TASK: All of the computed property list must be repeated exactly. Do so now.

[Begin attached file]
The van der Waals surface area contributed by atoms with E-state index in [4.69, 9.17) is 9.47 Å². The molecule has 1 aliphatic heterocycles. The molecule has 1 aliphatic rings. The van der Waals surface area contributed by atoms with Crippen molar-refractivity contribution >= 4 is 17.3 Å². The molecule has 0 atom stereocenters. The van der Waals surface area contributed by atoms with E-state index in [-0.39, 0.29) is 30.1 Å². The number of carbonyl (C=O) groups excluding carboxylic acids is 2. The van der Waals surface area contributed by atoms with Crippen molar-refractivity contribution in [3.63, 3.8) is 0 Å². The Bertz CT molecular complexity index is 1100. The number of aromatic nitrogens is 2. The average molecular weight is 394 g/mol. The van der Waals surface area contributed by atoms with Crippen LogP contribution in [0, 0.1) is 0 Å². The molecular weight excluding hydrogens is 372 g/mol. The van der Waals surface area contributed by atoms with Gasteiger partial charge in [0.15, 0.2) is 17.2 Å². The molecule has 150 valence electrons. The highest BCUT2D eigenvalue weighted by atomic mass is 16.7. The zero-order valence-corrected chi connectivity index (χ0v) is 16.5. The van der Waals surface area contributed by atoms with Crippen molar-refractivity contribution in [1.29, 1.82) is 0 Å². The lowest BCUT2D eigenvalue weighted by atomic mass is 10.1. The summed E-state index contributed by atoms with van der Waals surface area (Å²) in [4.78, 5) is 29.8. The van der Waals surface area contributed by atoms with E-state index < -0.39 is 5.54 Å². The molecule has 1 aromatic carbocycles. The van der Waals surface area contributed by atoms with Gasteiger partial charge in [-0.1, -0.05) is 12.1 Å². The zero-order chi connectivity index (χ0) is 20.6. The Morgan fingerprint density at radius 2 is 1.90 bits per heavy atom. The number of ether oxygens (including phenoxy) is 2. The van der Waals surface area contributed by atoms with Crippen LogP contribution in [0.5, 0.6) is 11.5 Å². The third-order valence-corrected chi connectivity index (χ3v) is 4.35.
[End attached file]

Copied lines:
The van der Waals surface area contributed by atoms with E-state index in [4.69, 9.17) is 9.47 Å². The molecule has 1 aliphatic heterocycles. The molecule has 1 aliphatic rings. The van der Waals surface area contributed by atoms with Crippen molar-refractivity contribution >= 4 is 17.3 Å². The molecule has 0 atom stereocenters. The van der Waals surface area contributed by atoms with E-state index in [-0.39, 0.29) is 30.1 Å². The number of carbonyl (C=O) groups excluding carboxylic acids is 2. The van der Waals surface area contributed by atoms with Crippen molar-refractivity contribution in [3.63, 3.8) is 0 Å². The Bertz CT molecular complexity index is 1100. The number of aromatic nitrogens is 2. The average molecular weight is 394 g/mol. The van der Waals surface area contributed by atoms with Crippen LogP contribution in [0, 0.1) is 0 Å². The molecular weight excluding hydrogens is 372 g/mol. The van der Waals surface area contributed by atoms with Gasteiger partial charge in [0.15, 0.2) is 17.2 Å². The molecule has 150 valence electrons. The highest BCUT2D eigenvalue weighted by atomic mass is 16.7. The zero-order valence-corrected chi connectivity index (χ0v) is 16.5. The van der Waals surface area contributed by atoms with Crippen molar-refractivity contribution in [1.29, 1.82) is 0 Å². The lowest BCUT2D eigenvalue weighted by atomic mass is 10.1. The summed E-state index contributed by atoms with van der Waals surface area (Å²) in [4.78, 5) is 29.8. The van der Waals surface area contributed by atoms with E-state index < -0.39 is 5.54 Å². The molecule has 1 aromatic carbocycles. The van der Waals surface area contributed by atoms with Gasteiger partial charge in [-0.1, -0.05) is 12.1 Å². The zero-order chi connectivity index (χ0) is 20.6. The Morgan fingerprint density at radius 2 is 1.90 bits per heavy atom. The number of ether oxygens (including phenoxy) is 2. The van der Waals surface area contributed by atoms with Crippen LogP contribution in [0.5, 0.6) is 11.5 Å². The third-order valence-corrected chi connectivity index (χ3v) is 4.35.